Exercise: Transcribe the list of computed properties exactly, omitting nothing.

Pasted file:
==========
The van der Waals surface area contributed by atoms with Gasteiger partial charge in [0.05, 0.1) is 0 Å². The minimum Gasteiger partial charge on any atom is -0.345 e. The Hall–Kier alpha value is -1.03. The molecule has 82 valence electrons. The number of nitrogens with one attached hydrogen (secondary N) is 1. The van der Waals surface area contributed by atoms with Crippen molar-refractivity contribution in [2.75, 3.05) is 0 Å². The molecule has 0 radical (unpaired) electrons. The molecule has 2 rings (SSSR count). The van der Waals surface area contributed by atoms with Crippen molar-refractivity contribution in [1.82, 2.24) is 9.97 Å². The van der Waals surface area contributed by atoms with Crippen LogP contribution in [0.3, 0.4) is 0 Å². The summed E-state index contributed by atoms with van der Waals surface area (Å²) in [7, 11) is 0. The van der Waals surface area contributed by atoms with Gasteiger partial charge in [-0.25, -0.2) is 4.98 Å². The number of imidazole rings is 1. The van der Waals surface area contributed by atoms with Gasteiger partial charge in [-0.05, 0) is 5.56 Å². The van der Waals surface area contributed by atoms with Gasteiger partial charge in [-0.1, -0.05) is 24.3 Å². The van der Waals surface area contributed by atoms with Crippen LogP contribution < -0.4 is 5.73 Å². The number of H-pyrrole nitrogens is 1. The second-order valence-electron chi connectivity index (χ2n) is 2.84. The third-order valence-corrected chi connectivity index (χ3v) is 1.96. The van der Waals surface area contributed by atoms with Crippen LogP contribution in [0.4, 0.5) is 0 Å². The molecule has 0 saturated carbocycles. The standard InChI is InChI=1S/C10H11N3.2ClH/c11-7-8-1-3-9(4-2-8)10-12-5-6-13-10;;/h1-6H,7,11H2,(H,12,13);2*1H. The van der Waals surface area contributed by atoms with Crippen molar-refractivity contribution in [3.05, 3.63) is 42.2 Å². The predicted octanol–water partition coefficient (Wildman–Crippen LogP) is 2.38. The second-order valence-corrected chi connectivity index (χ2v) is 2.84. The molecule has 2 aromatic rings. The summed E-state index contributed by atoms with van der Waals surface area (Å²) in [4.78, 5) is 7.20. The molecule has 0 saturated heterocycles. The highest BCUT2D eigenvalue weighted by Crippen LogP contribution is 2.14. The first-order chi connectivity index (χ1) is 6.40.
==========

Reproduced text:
The van der Waals surface area contributed by atoms with Gasteiger partial charge in [0.05, 0.1) is 0 Å². The minimum Gasteiger partial charge on any atom is -0.345 e. The Hall–Kier alpha value is -1.03. The molecule has 82 valence electrons. The number of nitrogens with one attached hydrogen (secondary N) is 1. The van der Waals surface area contributed by atoms with Crippen molar-refractivity contribution in [2.75, 3.05) is 0 Å². The molecule has 0 radical (unpaired) electrons. The molecule has 2 rings (SSSR count). The van der Waals surface area contributed by atoms with Crippen molar-refractivity contribution in [1.82, 2.24) is 9.97 Å². The van der Waals surface area contributed by atoms with Crippen LogP contribution in [0.3, 0.4) is 0 Å². The summed E-state index contributed by atoms with van der Waals surface area (Å²) in [7, 11) is 0. The van der Waals surface area contributed by atoms with Gasteiger partial charge in [-0.25, -0.2) is 4.98 Å². The number of imidazole rings is 1. The van der Waals surface area contributed by atoms with Gasteiger partial charge in [-0.05, 0) is 5.56 Å². The van der Waals surface area contributed by atoms with Gasteiger partial charge in [-0.1, -0.05) is 24.3 Å². The van der Waals surface area contributed by atoms with Crippen LogP contribution < -0.4 is 5.73 Å². The number of H-pyrrole nitrogens is 1. The second-order valence-electron chi connectivity index (χ2n) is 2.84. The third-order valence-corrected chi connectivity index (χ3v) is 1.96. The van der Waals surface area contributed by atoms with Crippen LogP contribution in [0.4, 0.5) is 0 Å². The molecule has 0 saturated carbocycles. The standard InChI is InChI=1S/C10H11N3.2ClH/c11-7-8-1-3-9(4-2-8)10-12-5-6-13-10;;/h1-6H,7,11H2,(H,12,13);2*1H. The van der Waals surface area contributed by atoms with Crippen molar-refractivity contribution in [3.05, 3.63) is 42.2 Å². The predicted octanol–water partition coefficient (Wildman–Crippen LogP) is 2.38. The second-order valence-corrected chi connectivity index (χ2v) is 2.84. The molecule has 2 aromatic rings. The summed E-state index contributed by atoms with van der Waals surface area (Å²) in [4.78, 5) is 7.20. The molecule has 0 saturated heterocycles. The highest BCUT2D eigenvalue weighted by Crippen LogP contribution is 2.14. The first-order chi connectivity index (χ1) is 6.40.